4 Amazing Feats of Endurance for Social Good

When helping charities, most people volunteer a few hours or donate money or resources. But by channeling their spirit of adventure, these folks went above and beyond.

1. A runner retraces Forrest Gump’s iconic route for wildlife and peace.

A longtime fan of the 1994 classic “Forrest Gump,” veterinarian Robert Pope took seven months to run from Alabama, to California, to Washington, D.C., and to Massachusetts for the Boston Marathon.

Pope wanted to prove that the run was possible and fundraise for the World Wildlife Fund and Peace Direct.

2. An environmentalist doesn’t speak or use a car for 17 years.

In 1972 — a year after a giant oil spill in San Francisco Bay — “Planetwalker” John Francis vowed to never ride in a car again. He stopped speaking a few years later, hoping instead to listen to what other people had to say.

This silence continued for 17 years, during which Francis earned three degrees — including Ph.D. in land management — and walked across the United States several times. He’s since worked with the Coast Guard on oil spill legislation and became a UNEP Goodwill Ambassador.

3. An endurance swimmer swims the seven seas to protect marine habitats.

After swimming the Mediterranean, the Adriatic, the Aegean, the Black, the Red, the Arabian and the North seas, Lewis Pugh saw the urgency of protecting the ocean firsthand.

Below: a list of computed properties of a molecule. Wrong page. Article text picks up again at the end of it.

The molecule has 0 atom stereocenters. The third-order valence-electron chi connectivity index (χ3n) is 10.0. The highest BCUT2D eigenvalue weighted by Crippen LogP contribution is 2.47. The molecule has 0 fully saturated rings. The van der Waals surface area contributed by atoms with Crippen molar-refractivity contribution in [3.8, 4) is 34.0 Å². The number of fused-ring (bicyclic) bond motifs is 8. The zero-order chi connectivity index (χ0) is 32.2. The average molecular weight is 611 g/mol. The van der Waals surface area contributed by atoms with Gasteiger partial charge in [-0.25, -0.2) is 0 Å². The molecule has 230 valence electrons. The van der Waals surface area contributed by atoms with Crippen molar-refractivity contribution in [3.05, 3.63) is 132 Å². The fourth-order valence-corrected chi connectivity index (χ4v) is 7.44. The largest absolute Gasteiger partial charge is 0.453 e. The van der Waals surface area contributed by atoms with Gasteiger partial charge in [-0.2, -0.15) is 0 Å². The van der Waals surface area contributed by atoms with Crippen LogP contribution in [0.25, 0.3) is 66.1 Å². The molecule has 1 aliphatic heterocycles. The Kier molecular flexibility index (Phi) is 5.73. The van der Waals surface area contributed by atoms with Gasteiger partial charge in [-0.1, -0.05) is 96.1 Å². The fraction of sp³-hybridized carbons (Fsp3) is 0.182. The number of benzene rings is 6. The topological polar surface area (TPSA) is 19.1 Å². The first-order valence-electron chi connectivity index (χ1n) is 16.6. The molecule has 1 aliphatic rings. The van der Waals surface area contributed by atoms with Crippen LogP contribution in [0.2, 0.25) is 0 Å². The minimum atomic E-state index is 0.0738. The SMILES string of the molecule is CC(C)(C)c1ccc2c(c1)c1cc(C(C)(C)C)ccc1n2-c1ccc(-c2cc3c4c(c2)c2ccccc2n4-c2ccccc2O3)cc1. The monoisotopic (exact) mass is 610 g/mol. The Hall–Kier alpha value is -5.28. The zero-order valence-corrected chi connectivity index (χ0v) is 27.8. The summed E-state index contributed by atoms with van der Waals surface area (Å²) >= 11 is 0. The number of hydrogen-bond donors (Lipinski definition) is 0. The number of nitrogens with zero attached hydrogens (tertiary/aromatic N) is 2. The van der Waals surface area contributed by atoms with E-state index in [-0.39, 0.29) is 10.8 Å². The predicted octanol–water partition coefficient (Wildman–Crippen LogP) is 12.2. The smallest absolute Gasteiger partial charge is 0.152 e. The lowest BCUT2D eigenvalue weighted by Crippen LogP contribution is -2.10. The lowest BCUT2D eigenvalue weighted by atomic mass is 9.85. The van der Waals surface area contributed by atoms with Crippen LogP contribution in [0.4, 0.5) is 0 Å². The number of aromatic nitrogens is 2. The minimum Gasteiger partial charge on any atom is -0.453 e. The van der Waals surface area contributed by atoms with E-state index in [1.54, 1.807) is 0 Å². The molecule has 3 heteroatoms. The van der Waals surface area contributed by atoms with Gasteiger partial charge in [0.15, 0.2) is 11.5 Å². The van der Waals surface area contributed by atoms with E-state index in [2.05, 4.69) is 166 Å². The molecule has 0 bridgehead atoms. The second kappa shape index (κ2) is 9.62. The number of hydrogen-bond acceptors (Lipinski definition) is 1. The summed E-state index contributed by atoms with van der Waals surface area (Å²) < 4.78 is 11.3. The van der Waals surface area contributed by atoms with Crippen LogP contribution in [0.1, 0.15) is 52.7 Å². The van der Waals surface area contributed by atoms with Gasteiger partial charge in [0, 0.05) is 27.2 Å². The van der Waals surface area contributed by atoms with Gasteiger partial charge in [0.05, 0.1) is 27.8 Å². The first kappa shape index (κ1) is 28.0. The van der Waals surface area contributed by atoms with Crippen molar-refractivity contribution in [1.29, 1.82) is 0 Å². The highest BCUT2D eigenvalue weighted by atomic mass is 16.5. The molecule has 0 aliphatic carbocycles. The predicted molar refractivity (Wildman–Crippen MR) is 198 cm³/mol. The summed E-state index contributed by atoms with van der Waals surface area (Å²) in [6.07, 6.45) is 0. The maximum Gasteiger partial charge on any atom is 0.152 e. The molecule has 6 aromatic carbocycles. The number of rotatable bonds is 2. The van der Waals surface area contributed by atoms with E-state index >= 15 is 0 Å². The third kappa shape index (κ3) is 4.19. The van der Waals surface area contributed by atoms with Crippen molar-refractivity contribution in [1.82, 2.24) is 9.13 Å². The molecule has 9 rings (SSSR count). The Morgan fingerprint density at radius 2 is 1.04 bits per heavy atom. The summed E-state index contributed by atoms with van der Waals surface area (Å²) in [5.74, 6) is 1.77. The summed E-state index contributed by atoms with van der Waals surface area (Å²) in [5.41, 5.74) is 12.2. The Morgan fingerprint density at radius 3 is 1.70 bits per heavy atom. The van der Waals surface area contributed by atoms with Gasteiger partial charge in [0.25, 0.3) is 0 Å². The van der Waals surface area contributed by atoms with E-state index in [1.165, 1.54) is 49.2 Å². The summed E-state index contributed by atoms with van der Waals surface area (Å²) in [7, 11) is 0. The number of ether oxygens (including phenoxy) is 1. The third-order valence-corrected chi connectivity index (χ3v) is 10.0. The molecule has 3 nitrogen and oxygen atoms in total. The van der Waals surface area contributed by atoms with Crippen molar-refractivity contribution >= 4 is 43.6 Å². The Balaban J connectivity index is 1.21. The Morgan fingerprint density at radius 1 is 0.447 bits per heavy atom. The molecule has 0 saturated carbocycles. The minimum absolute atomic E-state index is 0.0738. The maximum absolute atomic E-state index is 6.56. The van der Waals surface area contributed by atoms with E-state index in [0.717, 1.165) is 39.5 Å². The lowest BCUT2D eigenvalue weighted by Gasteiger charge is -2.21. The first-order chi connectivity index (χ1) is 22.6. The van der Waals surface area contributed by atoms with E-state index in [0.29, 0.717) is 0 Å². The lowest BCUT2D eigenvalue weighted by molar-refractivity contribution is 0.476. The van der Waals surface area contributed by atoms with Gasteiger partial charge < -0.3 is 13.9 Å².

As the UN Patron of the Ocean told the Khaled bin Sultan Living Oceans Foundation, “It was an eye-opening experience. The United Nations Environment Programme is urging nations to set aside 10 percent of the oceans as effective marine protected areas, but from what I saw 10 percent simply won’t do it.”

“In four weeks of swimming I didn’t see one fish bigger than my hand, I didn’t see one shark, one whale, or one dolphin.”

4. A father bikes across the country for suicide prevention.

Last summer, Washington father Olutayo Ayodeji finished a ride across America that he once hoped to complete with his son, Sule. Instead, he rode in his memory.

Sule overdosed on pills at age 16. Ayodeji channeled his grief into promoting suicide awareness and prevention.

“Mental illness is real,” he said. “It’s not a joke. It’s nothing to be ashamed of.”

Photo Credit: Jenny Hill/Unsplash


Marie W
Marie Wabout a year ago

Thanks for sharing.

Telica R
Telica Rabout a year ago

Thanks for sharing

Carl R
Carl R1 years ago


Peggy B
Peggy B1 years ago

Wow, amazing people.

rosario p
rosario p.1 years ago

" The influence of a vital person vitalizes. The spiritless world is a wasteland. Follow the path of your heart. Find where it is, and do not be afraid to go into." - Joseph Campbell. - Everybody has to find his/her way, that is what counts, that is the path.

Carl R
Carl R1 years ago


Debra G
Debra G1 years ago

These people deserve widespread recognition and our heartfelt thanks.

Patricia H
Patricia Harris1 years ago

Past Member, wow!!! That must be a pretty scary experience! While we're on the subject of Germany, my father used to go there as part of his job. And, I found out something very shocking. There were Nazis on his mother's side!

John B
John B1 years ago

Thanks Emily for sharing the stories, bio and wonderful videos.

Deborah W
Deborah W1 years ago

AGAIN, SWEPT AWAY BEFORE ENDING -- with this most important line: